I know, a little out of my remit of Chinese culture, but the shared love of tea is something that (now) unites these two great cultures.
There have been many combinations and permutations of English Breakfast tea. At the very beginning, it was almost entirely made of the Keemun black from the Anhui province in China, and even today, some blends from luxury tea purveyors still pay tribute to this. However, most quality English Breakfast tea is now a blend of Indian Assam, Ceylon and Kenyan blacks.
Teafield’s Royal Breakfast is a stronger alternative. Apart from the “No.1” in its name, only given to the finest of each batch, the excellent quality of this chop can be seen in the appearance of its leaves. A handsome blend of delicate looking, traditionally rolled golden buds of the Assam, and the crushed deep brown leaves of the Kenyan.
The scent of this tea is a consistent mellow earthiness tinged with sweet and freshly floral airs.
Teafield’s brewing instructions are 2.5g (1 teaspoon) of leaves per cup, water at boiling temperature and steep for 3-5 minutes. If you’re making yourself more than one cup or for more than one person, then obviously, a teaspoon each, and “one for the pot”.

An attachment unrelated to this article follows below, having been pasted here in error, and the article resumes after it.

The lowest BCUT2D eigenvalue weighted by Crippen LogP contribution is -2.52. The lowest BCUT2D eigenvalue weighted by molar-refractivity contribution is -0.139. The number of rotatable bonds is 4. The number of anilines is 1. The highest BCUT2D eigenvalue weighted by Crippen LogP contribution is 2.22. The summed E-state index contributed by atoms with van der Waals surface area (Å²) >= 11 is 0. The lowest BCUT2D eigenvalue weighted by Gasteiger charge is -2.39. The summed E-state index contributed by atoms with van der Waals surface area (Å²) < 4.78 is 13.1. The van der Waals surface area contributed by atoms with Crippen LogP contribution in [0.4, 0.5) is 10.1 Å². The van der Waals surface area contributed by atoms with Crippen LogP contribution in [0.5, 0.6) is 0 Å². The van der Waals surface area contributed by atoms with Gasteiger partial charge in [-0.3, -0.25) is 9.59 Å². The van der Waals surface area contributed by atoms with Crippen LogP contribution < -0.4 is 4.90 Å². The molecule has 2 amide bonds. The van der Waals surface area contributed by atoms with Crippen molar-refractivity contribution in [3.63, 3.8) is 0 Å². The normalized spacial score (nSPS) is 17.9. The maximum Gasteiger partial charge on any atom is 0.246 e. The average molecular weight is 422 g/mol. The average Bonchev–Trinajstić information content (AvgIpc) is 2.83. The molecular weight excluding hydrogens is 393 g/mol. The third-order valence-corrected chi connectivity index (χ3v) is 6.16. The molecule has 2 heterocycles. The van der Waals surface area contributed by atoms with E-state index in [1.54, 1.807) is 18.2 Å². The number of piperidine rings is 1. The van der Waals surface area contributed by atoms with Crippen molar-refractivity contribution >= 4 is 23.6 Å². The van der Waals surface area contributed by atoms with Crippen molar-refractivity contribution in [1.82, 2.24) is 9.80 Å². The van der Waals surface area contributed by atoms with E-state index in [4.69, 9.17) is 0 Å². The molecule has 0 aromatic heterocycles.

The liquid is a splendid burnt orange hue. It feels silky on the tongue, and the taste is bold yet unctuous. If you hold a mouthful, you’ll get flavours of almonds (characteristic of the Assam), and oats,(from the Kenyan). With the long lasting tannic aftertaste, I can see why the serving recommendations include a spot of cream (and sugar if taken), but I’ll just be sticking to milk.
I had presented the tea in a gaiwan to best show off its colour but of course, the Royal Breakfast should be served in your fine bone China set. An excellent choice if you want a good kick to start your morning, whilst still being able to enjoy delightful subtle aromas. If you’d like some No. 1 Royal Breakfast of your own, you can purchase it here.
Posted in Commentary and tagged Assam, British, china, Chinese, culture, English, English Breakfast, Kenya, review, Royal Breakfast, tea, Teafields